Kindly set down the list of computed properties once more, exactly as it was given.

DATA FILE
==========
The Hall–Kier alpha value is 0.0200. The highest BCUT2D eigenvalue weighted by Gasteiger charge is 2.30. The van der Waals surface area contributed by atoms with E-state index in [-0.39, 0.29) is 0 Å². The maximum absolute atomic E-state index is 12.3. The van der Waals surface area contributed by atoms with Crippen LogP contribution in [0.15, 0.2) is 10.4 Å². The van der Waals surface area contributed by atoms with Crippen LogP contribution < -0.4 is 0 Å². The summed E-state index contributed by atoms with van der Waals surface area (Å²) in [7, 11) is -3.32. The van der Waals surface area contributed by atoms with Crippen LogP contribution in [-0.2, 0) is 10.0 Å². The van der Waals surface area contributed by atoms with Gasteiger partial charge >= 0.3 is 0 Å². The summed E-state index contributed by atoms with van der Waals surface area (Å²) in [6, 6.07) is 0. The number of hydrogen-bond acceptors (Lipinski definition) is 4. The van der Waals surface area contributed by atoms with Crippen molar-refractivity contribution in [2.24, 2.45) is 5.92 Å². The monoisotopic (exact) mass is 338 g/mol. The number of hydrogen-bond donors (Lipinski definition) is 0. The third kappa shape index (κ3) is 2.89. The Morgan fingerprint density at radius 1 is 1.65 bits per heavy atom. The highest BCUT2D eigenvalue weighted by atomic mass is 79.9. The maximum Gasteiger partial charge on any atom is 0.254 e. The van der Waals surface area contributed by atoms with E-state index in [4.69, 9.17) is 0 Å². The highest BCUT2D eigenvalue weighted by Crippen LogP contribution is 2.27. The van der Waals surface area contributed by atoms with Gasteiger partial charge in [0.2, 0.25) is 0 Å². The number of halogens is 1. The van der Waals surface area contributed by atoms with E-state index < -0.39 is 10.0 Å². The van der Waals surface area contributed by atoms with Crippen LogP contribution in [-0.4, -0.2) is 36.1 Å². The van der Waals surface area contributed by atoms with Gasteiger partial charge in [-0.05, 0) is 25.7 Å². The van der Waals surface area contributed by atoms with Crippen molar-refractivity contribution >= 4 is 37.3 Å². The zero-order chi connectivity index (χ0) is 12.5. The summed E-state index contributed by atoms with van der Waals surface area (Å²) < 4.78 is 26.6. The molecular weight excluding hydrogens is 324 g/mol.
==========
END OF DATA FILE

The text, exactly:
The Hall–Kier alpha value is 0.0200. The highest BCUT2D eigenvalue weighted by Gasteiger charge is 2.30. The van der Waals surface area contributed by atoms with E-state index in [-0.39, 0.29) is 0 Å². The maximum absolute atomic E-state index is 12.3. The van der Waals surface area contributed by atoms with Crippen LogP contribution in [0.15, 0.2) is 10.4 Å². The van der Waals surface area contributed by atoms with Crippen LogP contribution < -0.4 is 0 Å². The summed E-state index contributed by atoms with van der Waals surface area (Å²) in [7, 11) is -3.32. The van der Waals surface area contributed by atoms with Crippen LogP contribution in [-0.2, 0) is 10.0 Å². The van der Waals surface area contributed by atoms with Gasteiger partial charge >= 0.3 is 0 Å². The summed E-state index contributed by atoms with van der Waals surface area (Å²) in [6, 6.07) is 0. The number of hydrogen-bond acceptors (Lipinski definition) is 4. The van der Waals surface area contributed by atoms with Crippen molar-refractivity contribution in [2.24, 2.45) is 5.92 Å². The monoisotopic (exact) mass is 338 g/mol. The number of hydrogen-bond donors (Lipinski definition) is 0. The third kappa shape index (κ3) is 2.89. The Morgan fingerprint density at radius 1 is 1.65 bits per heavy atom. The highest BCUT2D eigenvalue weighted by atomic mass is 79.9. The maximum Gasteiger partial charge on any atom is 0.254 e. The van der Waals surface area contributed by atoms with E-state index in [4.69, 9.17) is 0 Å². The highest BCUT2D eigenvalue weighted by Crippen LogP contribution is 2.27. The van der Waals surface area contributed by atoms with Gasteiger partial charge in [0.2, 0.25) is 0 Å². The number of halogens is 1. The van der Waals surface area contributed by atoms with E-state index < -0.39 is 10.0 Å². The van der Waals surface area contributed by atoms with Crippen LogP contribution in [-0.4, -0.2) is 36.1 Å². The van der Waals surface area contributed by atoms with Gasteiger partial charge in [-0.05, 0) is 25.7 Å². The van der Waals surface area contributed by atoms with Crippen molar-refractivity contribution >= 4 is 37.3 Å². The zero-order chi connectivity index (χ0) is 12.5. The summed E-state index contributed by atoms with van der Waals surface area (Å²) < 4.78 is 26.6. The molecular weight excluding hydrogens is 324 g/mol.